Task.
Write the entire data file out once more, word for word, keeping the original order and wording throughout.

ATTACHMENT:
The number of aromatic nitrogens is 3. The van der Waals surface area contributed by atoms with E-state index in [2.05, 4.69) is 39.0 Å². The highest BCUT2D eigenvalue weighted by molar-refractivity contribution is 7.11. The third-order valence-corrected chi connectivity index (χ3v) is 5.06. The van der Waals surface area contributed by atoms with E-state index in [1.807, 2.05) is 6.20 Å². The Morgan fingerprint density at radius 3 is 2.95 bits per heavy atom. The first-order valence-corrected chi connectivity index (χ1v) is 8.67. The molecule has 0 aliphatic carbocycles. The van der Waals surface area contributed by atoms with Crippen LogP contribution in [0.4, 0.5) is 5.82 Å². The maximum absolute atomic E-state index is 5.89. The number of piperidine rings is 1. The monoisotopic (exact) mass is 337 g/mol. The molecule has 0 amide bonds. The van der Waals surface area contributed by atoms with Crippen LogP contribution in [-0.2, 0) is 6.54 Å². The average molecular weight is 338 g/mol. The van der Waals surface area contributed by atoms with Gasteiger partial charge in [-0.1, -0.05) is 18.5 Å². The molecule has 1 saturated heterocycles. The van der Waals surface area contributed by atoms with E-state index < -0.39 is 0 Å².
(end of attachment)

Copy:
The number of aromatic nitrogens is 3. The van der Waals surface area contributed by atoms with E-state index in [2.05, 4.69) is 39.0 Å². The highest BCUT2D eigenvalue weighted by molar-refractivity contribution is 7.11. The third-order valence-corrected chi connectivity index (χ3v) is 5.06. The van der Waals surface area contributed by atoms with E-state index in [1.807, 2.05) is 6.20 Å². The Morgan fingerprint density at radius 3 is 2.95 bits per heavy atom. The first-order valence-corrected chi connectivity index (χ1v) is 8.67. The molecule has 0 aliphatic carbocycles. The van der Waals surface area contributed by atoms with Crippen LogP contribution in [0.4, 0.5) is 5.82 Å². The maximum absolute atomic E-state index is 5.89. The number of piperidine rings is 1. The monoisotopic (exact) mass is 337 g/mol. The molecule has 0 amide bonds. The van der Waals surface area contributed by atoms with Crippen LogP contribution in [-0.2, 0) is 6.54 Å². The average molecular weight is 338 g/mol. The van der Waals surface area contributed by atoms with Gasteiger partial charge in [-0.1, -0.05) is 18.5 Å². The molecule has 1 saturated heterocycles. The van der Waals surface area contributed by atoms with E-state index < -0.39 is 0 Å².